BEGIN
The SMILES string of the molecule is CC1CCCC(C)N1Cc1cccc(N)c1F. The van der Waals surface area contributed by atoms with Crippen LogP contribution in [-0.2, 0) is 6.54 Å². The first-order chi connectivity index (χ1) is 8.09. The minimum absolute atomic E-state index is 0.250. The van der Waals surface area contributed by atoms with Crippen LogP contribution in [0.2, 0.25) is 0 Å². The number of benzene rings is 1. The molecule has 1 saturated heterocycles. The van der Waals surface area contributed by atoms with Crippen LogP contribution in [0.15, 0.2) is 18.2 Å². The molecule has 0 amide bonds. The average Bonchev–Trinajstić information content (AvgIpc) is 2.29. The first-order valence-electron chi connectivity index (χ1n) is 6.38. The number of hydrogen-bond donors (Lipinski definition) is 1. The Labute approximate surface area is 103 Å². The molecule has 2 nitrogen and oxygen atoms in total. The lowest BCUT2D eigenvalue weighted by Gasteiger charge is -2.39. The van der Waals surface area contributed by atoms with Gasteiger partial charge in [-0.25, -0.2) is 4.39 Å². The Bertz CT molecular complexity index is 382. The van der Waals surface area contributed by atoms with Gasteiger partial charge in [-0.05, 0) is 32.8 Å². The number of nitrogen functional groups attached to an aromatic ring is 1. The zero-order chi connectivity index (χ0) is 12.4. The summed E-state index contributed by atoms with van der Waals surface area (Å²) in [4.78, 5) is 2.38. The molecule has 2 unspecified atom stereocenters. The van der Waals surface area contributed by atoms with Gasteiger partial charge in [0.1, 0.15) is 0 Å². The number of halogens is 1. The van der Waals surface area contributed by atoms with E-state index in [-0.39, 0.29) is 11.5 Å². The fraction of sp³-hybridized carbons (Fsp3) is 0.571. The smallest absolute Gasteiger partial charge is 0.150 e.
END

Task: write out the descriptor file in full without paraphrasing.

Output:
The SMILES string of the molecule is CC1CCCC(C)N1Cc1cccc(N)c1F. The van der Waals surface area contributed by atoms with Crippen LogP contribution in [-0.2, 0) is 6.54 Å². The first-order chi connectivity index (χ1) is 8.09. The minimum absolute atomic E-state index is 0.250. The van der Waals surface area contributed by atoms with Crippen LogP contribution in [0.2, 0.25) is 0 Å². The number of benzene rings is 1. The molecule has 1 saturated heterocycles. The van der Waals surface area contributed by atoms with Crippen LogP contribution in [0.15, 0.2) is 18.2 Å². The molecule has 0 amide bonds. The average Bonchev–Trinajstić information content (AvgIpc) is 2.29. The first-order valence-electron chi connectivity index (χ1n) is 6.38. The number of hydrogen-bond donors (Lipinski definition) is 1. The Labute approximate surface area is 103 Å². The molecule has 2 nitrogen and oxygen atoms in total. The lowest BCUT2D eigenvalue weighted by Gasteiger charge is -2.39. The van der Waals surface area contributed by atoms with Gasteiger partial charge in [-0.25, -0.2) is 4.39 Å². The Bertz CT molecular complexity index is 382. The van der Waals surface area contributed by atoms with Gasteiger partial charge in [-0.05, 0) is 32.8 Å². The number of nitrogen functional groups attached to an aromatic ring is 1. The zero-order chi connectivity index (χ0) is 12.4. The summed E-state index contributed by atoms with van der Waals surface area (Å²) in [4.78, 5) is 2.38. The molecule has 2 unspecified atom stereocenters. The van der Waals surface area contributed by atoms with Gasteiger partial charge in [0.1, 0.15) is 0 Å². The number of halogens is 1. The van der Waals surface area contributed by atoms with E-state index in [-0.39, 0.29) is 11.5 Å². The fraction of sp³-hybridized carbons (Fsp3) is 0.571. The smallest absolute Gasteiger partial charge is 0.150 e.